We have lunch along the Atlantic Coast. The big catch is we eat at McDonalds because Lydia doesn't know of a really safe place. She announces that we can have lettuce and everything they serve. It is after this visit that FM and MS develop diarrhea and we wonder if it had anything to do with the sudden intake of all that grease. Of course we had Big Macs and fries.
During the afternoon we are taken to the Medina of Casablanca. It is newer and the streets are wider than the one in Fes. Lydia hurries us through because she feels these shopping areas are unsafe for us. Actually her concern detracts from our enjoyment of this area. (All she can think of are the horror stories like the man who had his passport stolen here but didn't realize it until he was ready to board the ship for Spain. He had to stay behind. Lydia constantly told us not to carry our passports, airline tickets, or extra cash. She suggested leaving them in the lock box if our room had one or locking them in our suitcases.) Most of us are more interested in the pool.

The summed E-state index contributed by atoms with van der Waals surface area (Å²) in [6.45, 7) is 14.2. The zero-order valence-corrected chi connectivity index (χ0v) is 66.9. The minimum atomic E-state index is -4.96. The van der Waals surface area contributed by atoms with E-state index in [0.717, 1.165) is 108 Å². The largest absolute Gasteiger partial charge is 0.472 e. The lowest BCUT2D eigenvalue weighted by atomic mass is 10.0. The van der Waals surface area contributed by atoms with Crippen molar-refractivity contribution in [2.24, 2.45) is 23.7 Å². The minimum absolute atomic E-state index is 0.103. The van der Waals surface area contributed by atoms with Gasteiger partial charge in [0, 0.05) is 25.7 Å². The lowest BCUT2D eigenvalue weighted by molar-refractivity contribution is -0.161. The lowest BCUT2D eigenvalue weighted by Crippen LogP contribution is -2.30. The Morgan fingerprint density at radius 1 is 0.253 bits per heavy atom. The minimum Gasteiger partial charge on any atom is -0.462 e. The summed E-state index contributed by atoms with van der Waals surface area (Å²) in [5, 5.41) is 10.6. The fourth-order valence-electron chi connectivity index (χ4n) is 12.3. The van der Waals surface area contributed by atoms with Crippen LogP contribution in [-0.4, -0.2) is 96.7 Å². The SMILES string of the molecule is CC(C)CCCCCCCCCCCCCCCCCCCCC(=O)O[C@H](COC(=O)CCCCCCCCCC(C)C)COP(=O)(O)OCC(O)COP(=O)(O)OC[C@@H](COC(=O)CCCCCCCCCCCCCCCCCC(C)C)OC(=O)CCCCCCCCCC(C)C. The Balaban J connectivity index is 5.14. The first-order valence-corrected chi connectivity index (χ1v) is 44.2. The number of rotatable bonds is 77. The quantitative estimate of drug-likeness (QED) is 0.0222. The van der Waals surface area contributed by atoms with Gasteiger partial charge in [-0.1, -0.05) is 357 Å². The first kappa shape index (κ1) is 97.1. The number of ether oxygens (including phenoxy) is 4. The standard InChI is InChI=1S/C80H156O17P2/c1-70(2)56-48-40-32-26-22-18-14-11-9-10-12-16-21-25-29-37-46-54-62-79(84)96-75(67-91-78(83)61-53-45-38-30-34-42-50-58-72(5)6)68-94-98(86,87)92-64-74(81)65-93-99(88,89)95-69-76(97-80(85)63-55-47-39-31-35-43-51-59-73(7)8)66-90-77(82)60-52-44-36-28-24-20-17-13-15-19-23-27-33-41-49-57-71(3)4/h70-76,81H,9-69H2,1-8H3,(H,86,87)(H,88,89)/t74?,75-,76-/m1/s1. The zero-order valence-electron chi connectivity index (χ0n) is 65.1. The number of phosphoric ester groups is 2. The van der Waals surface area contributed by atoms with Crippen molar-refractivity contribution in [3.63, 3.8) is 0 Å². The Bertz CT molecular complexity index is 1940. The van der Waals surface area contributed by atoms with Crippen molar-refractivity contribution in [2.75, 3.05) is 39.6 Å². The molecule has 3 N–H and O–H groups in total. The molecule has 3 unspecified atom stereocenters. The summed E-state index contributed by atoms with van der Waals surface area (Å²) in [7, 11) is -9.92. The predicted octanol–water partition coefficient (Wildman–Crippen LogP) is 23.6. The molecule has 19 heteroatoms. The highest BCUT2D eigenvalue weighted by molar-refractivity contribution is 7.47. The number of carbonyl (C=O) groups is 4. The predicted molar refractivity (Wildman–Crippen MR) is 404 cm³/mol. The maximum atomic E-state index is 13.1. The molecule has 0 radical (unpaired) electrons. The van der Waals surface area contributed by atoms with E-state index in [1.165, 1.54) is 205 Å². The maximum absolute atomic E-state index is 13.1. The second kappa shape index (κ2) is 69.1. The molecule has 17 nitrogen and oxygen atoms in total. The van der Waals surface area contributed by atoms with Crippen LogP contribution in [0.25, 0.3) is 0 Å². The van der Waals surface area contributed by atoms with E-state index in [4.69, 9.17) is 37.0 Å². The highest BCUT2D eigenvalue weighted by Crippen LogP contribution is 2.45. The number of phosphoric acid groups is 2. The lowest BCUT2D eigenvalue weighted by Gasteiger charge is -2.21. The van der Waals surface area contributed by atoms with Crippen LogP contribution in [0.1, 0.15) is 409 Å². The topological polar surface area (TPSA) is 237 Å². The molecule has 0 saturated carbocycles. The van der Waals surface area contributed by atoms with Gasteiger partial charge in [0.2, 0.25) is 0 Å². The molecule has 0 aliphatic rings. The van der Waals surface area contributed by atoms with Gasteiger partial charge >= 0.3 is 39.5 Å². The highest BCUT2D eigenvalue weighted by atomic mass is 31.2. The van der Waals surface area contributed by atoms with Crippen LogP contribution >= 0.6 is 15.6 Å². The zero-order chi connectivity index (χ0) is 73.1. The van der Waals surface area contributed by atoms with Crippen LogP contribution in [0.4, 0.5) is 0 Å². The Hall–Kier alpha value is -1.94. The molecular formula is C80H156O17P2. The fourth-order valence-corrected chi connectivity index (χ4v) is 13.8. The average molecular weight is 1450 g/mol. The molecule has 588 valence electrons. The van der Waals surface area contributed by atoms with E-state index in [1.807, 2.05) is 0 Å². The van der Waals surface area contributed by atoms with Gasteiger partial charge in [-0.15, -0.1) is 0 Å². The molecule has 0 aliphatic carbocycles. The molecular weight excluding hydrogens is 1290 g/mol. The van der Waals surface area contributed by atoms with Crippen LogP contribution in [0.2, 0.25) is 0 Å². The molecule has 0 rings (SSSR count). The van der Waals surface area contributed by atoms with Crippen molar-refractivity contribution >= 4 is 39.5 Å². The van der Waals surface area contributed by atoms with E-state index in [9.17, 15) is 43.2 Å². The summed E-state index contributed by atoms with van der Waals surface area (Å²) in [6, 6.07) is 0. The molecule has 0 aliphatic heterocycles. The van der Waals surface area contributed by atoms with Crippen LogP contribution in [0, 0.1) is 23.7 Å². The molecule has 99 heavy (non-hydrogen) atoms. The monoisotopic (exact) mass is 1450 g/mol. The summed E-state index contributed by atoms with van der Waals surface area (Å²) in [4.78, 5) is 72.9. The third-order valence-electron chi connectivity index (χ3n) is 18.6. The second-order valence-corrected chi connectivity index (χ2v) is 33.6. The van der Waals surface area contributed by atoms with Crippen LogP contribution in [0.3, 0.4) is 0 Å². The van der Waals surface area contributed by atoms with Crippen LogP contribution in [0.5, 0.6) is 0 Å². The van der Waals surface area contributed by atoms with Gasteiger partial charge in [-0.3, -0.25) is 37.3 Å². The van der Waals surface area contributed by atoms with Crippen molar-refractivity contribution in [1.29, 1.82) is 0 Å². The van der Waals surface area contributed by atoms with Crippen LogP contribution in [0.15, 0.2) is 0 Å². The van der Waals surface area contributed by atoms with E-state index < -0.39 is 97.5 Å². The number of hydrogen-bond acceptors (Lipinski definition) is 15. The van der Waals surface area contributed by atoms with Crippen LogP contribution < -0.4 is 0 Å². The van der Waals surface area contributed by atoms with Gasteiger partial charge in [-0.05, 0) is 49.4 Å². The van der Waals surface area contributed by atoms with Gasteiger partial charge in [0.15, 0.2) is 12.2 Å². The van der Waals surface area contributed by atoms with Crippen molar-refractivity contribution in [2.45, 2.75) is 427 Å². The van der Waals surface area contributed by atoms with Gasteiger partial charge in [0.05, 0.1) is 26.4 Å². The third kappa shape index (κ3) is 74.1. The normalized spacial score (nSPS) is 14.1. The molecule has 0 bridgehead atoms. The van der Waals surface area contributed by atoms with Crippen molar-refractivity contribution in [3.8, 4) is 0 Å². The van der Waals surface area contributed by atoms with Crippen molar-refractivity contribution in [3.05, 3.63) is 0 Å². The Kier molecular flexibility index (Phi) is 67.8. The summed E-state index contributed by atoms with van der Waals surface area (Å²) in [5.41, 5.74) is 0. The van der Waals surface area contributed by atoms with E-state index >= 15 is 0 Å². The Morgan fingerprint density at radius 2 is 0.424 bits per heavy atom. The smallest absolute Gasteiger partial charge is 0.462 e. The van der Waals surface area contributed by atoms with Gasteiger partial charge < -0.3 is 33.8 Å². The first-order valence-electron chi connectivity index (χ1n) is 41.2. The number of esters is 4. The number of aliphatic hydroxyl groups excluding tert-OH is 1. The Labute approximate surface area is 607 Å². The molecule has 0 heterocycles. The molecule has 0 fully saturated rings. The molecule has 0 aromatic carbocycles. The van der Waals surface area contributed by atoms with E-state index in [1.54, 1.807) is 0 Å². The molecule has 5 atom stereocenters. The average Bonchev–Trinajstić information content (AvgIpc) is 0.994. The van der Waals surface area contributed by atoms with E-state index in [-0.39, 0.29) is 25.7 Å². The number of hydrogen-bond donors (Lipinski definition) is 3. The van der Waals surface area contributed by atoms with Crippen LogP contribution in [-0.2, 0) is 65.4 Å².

After dinner that night, Trafalgar provided free dinner wine for everyone because of the hotel mix-up, we go to "Bogart's" a bar down the street in the Hyatt. It has a Harry's Bar theme from the movie Casablanca. The piano player, a native of Arkansas, is very friendly and has a wonderful bass voice. He spends lots of time playing our favorites and, of course, "As Time Goes By." After joining us for a drink he stands next to the table and does a heart wrenching a capella version of "Old Man River." He then drops the bomb (no pun intended). He asks where we are staying and we tell him. He says, "Oh, that's the old Hotel Sofia where they had the bombing last year." We later check it out with Lydia, and she fesses up and tells us the story.